Can XR at least push the government to reform the system and get some concessions out of them? Well, no, not if XR’s strategy is to voluntarily get arrested enmasse as part of some spectacle. Even if you’re a reformist, it’s hard to believe these bizarre, performative tactics will force anything like the urgent radical action we need out of politicians. Governments have been able to largely ignore other apolitical climate groups, such as Greenpeace and other NGOs, that have posed no threat to capitalism. There’s not much reason to suggest the government will react meaningfully to XR.


Roger Hallam of Extinction Rebellion speaking to police during actions in November 2018, from The Guardian’s video coverage.

This is another key weakness of apolitical mass mobilisation. With an ineffective praxis that only tangentially targets capitalism, all the thousands of people they have managed to get on board will fail to develop an understanding of the capitalist system that fuels the climate crisis. We learn from doing things and when we take part in activism we learn all sorts of nuanced things about the issue we’re fighting on. When you deprive a climate movement of any anti-capitalism, you are tragically taking away the opportunity for people to gain hugely liberating knowledge of the colonialist economic system that is killing the poor across the world. For working class people in XR, this means also taking away the opportunity for them to gain better class consciousness; knowledge about their own oppression and the liberating politics to overthrow it.

That XR have thousands of people taking to the streets is impressive. If they were to get the same number of people with sharp class consciousness taking part in an anti-racist, working class climate movement that calls for communist solutions to climate change, that would be something really exciting.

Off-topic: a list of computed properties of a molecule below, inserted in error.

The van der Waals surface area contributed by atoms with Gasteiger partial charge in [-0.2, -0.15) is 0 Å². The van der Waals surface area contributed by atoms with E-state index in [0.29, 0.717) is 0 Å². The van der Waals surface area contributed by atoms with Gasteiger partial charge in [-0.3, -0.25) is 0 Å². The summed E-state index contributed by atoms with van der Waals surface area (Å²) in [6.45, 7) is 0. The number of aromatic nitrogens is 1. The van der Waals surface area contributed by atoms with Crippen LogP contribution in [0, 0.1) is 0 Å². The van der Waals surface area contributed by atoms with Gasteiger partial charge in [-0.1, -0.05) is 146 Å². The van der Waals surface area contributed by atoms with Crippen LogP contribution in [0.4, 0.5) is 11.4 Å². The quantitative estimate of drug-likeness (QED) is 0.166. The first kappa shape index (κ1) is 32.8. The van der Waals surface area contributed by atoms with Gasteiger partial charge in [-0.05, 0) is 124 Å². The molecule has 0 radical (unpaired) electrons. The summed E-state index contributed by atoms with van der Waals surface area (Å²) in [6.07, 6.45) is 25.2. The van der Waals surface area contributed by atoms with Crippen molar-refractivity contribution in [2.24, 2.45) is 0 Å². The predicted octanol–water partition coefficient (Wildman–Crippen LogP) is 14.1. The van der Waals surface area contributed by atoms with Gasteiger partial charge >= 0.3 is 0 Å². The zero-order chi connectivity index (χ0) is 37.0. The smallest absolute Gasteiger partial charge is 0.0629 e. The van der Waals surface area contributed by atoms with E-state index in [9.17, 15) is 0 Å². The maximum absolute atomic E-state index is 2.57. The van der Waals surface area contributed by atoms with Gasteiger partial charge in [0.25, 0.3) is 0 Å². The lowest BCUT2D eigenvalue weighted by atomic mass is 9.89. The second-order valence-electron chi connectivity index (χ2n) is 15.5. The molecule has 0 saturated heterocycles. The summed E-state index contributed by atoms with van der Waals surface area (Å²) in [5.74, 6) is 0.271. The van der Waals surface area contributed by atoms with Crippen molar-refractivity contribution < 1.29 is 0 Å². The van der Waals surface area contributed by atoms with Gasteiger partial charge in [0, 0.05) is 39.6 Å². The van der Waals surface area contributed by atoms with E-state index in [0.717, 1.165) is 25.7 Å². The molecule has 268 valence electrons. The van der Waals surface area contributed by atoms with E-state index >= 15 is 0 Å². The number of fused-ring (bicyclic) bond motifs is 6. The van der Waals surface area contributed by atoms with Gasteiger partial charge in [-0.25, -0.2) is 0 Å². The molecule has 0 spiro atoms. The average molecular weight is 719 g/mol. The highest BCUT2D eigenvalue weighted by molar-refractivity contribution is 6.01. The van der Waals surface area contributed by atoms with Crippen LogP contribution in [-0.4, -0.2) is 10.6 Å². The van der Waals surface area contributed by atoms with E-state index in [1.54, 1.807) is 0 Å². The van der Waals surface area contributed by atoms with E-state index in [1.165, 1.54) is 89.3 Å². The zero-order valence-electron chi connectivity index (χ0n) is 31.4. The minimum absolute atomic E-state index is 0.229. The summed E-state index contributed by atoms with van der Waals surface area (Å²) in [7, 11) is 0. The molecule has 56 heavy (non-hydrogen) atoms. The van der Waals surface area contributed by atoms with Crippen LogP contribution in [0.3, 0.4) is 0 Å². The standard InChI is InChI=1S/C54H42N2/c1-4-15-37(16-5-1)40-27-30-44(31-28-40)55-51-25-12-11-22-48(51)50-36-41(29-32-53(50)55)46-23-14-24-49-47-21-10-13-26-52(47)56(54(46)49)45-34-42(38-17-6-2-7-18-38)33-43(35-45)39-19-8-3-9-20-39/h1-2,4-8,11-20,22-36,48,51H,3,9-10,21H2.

There are lots of other groups doing inspiring work in our movement with more of a condemnation of capitalism and colonialism, such as Fossil Free groups fighting for fossil fuel divestment, student activism by People & Planet who are currently targeting Barclays for their fossil fuel investments, Reclaim The and the people in frontline communities putting their bodies in the way of fracking companies. XR already have the people. Through engagement between our groups, making some changes to the individuals who have so far overseen the XR strategy of mass-arrests, and prioritising the anti-capitalist and anti-colonialist demands of people across the world who feel the affects of climate change most severely, we can build a more powerful, radical movement.

About the Author: Steff Farley is studying statistics at Loughborough University and is currently involved in the Loughborough People & Planet Divest Barclays campaign there.

Disclaimer: Opinions, views and thoughts expressed in our articles belong solely to the author and not necessarily to Wild Magazine. Publication in our magazine does not indicate endorsement. We are not affiliated with any particular group or political organisation.